Incidentally, the top stack keys are all mounted on a single rod screw. A very, very long rod screw. Quite possibly the longest I've ever encountered on a baritone.

The bell keys are another old-timey throwback with a pair of arms that stretch across the back of the horn and connect to the separate key cups by way of a sliding link. It's a very inefficient setup - and by the time this horn was made most manufacturers had settled on making the low Bb/B keys as single pieces.
Kohler Empor baritone bell key linkagesIt's certainly possible to tweak these keys to get a bit more slickness out of them (such as in the careful selection of buffering materials) but ultimately they're always going to feel slightly clumsy when compared with their modern counterparts.

Up at the other end of the bell keys we find a reasonably workable table.
The G# touchpiece is very generously proportioned - and the wraparound Bb touch gives you the option of either pushing forward off the B for the Bb or sliding down. And there's even a roller between the low Bb and C# in case you want to get a bit busy down at the bottom end.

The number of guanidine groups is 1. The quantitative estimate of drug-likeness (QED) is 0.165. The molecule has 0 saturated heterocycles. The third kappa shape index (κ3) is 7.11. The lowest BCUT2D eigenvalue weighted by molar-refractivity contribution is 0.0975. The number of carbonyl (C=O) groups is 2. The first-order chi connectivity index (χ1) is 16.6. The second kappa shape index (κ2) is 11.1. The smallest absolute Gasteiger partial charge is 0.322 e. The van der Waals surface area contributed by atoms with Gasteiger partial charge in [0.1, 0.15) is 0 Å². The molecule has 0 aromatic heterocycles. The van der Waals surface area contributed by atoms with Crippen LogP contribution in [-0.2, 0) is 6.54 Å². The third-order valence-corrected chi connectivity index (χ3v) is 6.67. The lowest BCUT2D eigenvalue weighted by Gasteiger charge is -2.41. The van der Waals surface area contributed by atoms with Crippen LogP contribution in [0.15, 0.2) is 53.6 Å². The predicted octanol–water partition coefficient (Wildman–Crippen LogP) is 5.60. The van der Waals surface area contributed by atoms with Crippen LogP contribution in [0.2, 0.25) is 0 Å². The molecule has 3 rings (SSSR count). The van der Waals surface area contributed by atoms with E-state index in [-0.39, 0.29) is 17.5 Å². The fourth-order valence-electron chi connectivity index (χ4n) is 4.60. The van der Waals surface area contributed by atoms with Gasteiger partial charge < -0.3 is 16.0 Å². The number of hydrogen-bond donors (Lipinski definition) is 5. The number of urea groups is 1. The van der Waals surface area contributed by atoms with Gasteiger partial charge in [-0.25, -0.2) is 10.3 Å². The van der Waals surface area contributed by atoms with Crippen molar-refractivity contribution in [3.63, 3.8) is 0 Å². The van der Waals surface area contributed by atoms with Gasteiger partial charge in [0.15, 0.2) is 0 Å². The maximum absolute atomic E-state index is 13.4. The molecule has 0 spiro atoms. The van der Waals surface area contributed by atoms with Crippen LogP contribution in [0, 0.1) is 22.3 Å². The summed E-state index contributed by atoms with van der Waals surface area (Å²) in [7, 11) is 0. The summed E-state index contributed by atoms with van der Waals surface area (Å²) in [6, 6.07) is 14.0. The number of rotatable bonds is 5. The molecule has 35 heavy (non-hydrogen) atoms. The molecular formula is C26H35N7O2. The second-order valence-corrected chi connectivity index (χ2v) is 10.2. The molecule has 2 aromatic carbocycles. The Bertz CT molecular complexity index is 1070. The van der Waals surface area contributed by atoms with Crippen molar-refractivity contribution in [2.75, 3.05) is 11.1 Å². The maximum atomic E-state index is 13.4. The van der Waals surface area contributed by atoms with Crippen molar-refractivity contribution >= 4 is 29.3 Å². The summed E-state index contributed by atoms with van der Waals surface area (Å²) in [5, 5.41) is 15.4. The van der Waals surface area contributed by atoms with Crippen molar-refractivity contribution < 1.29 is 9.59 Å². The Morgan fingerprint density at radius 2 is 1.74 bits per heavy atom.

Kohler Empor baritone bell key tableUnfortunately it's a little bit hampered by virtue of the low C# being a single-piece key - and being such a large and long one it has to be quite strongly sprung compared to the rest of the bell keys. You do, however, get a fair bit of leverage from the long touchpiece. If you were coming from a modern bari to this one you'd probably find yourself tripping up a bit over the table's layout and resistance - but once you've become accustomed to it, it's not so bad.

The point screws are of the parallel type.
I'm not a fan of this type of point/pivot screw simply because there's no built-in scope for adjustment as and when the action wears - and when that happens it tends to be an expensive proposition if you want to restore some degree of accuracy to the action. With that said, baritones - especially vintage ones - tend to be rather approximate in nature when it comes to the action, and yet somehow they still manage to keep on going (albeit rather noisily).
Kohler Empor baritone point screwsWhat's rather more interesting is that the rod (hinge) screws are made from nickel silver as opposed to the usual steel. It's not a feature that tends to crop up that often, and on the whole you're more likely to find it on East German built horns than any others.